And so the National Trust’s crazed attack on its own properties goes blazing on. Their latest self-hating wheeze is to get children to write poems attacking Britain’s history.
One hundred primary school pupils have been taken around the Trust’s country houses before they compose poems about the former owners’ connections with the British Empire. It’s all part of the Trust’s ‘Colonial Countryside’ project, which since 2018 has been highlighting ties between the Trust’s houses and imperialism.
And so, at lovely Charlecote Park, Warwickshire, one child wrote this about the jewelled dress sword and scabbard looted from Lucknow during the Indian mutiny of 1857: ‘Stolen by the English; a freedom sword, a stolen freedom sword.’
Another poem, about Lord Curzon, Viceroy of India, of Kedleston Hall, Derbyshire, has been removed from the Trust’s website. That poem read: ‘He thinks he’s strong, trying to take over India.’
The children mustn’t be blamed. They’re only doing what they’re told. But it’s deeply depressing that the Trust is continuing its politicisation, which has now been going on for 20 years. Children — and grown-ups — don’t go to National Trust properties for one-sided, heavily politicised, dumbed-down history lessons.
They go there, first, for pleasure: for the beauty of the Trust’s landscapes; and for the architectural and artistic treasures of their houses.
Before the Trust was politicised 20 years ago, history would be presented in brief, factually correct captions to pictures and short exhibitions about the houses. Those captions and exhibitions didn’t sing the praises of the houses. They just laid out the facts, pure and simple: dates of construction of the houses; who built them; who painted the pictures and made the furniture, and what style they were in. It’s fine, of course, for occasional exhibitions to highlight the particular story of a house. And that might well include slavery — the undeniable foundation to many a fortune that built a National Trust property.
But, in recent years, the Trust can only concentrate on the bad side or the politicised side of its properties: whether it’s slavery or LGBT issues, the focus of another recent campaign by the Trust.
Not only do those poor children go away from these magnificent houses, weighed down with gloom at the Trust’s miserable take on history. They also end up with only opinions and no facts. Those poems I quote above constitute an opinion which, of course, children should be allowed to hold. But they don’t add anything to the sum of the knowledge of those children.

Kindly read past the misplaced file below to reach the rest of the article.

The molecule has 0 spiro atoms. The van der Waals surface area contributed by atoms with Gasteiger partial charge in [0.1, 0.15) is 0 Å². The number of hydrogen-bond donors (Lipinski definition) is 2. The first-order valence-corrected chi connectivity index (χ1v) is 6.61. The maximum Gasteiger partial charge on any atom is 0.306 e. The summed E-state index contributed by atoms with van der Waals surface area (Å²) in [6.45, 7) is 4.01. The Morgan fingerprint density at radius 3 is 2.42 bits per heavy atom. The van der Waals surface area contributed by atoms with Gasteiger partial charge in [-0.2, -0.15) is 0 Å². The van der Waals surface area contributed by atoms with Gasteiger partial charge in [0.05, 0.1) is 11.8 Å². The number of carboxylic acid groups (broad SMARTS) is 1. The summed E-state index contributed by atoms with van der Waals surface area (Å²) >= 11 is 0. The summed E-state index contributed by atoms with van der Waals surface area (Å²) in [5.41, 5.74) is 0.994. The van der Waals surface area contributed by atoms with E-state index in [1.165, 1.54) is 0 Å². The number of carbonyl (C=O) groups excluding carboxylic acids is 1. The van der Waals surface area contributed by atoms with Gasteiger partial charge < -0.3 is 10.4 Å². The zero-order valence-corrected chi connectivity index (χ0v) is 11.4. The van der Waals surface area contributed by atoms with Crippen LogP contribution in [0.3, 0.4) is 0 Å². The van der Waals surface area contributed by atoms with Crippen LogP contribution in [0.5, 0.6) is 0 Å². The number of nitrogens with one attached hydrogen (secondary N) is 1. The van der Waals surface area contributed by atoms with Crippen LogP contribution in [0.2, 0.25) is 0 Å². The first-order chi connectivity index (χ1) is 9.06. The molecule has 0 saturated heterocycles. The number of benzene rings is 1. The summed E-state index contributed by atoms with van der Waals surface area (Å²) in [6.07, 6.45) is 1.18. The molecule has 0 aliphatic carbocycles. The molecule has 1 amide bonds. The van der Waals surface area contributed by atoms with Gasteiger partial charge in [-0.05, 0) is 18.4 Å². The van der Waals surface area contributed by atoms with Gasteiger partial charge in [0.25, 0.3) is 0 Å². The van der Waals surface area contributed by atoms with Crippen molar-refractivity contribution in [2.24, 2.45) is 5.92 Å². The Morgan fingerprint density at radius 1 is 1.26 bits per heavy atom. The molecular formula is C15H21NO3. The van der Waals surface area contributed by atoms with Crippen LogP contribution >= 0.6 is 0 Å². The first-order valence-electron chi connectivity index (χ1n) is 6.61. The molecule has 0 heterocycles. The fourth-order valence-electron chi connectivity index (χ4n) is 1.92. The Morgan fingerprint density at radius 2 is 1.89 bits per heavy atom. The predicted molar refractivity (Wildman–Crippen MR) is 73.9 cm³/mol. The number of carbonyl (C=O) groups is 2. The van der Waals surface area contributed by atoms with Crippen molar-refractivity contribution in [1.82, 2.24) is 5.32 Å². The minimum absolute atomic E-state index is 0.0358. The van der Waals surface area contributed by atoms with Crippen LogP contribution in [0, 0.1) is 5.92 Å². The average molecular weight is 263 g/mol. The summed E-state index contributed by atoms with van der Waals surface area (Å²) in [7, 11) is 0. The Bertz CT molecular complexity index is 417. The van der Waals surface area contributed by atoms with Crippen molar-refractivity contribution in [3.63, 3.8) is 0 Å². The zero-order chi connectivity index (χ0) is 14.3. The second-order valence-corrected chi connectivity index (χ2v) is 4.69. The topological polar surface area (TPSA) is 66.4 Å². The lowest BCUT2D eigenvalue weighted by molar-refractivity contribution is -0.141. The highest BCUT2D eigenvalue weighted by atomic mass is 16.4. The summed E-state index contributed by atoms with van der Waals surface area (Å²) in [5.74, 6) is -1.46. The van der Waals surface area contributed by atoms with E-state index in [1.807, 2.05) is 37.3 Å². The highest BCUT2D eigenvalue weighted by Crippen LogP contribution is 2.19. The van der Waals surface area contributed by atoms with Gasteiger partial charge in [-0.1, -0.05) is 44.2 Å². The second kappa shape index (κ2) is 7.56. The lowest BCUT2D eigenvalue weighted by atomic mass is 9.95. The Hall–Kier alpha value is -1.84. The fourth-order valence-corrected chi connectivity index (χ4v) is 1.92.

If they’d visited Charlecote and Kedleston in the non-politicised days, they could have left with their brains fuller: whether it was about Elizabethan architecture at Charleston, or Elizabeth I or Shakespeare, both of whom are said to have visited the house or its grounds. At Kedleston, they could have learnt about not just Curzon and India, but also the fascinating history of classical architecture, and its roots in Greece and Rome.
But history, facts, beauty, literature, architecture, art — the 1,001 things that come together at the greatest country houses — are eclipsed by a single opinion: that British history is full of villains.
When I went to Sissinghurst, Kent, one of the Trust’s most popular houses, as a boy, it was pure joy. I gradually learnt about the 16th century tower there, and Harold Nicolson and Vita Sackville-West, as I got older. But I also raced around the garden, pretending to be a knight, playing hide and seek behind the vast hedges, slowly falling in love with old buildings and gardens.
And, for a while, I fell in love with the National Trust, which I revered as a teenager right up until the politicisation began 20 years ago when I was 30. The Trust has often bemoaned the fact that most of its visitors are over 50. They’re not going to get many younger members if they tell them, when they’re children, how evil their properties are.
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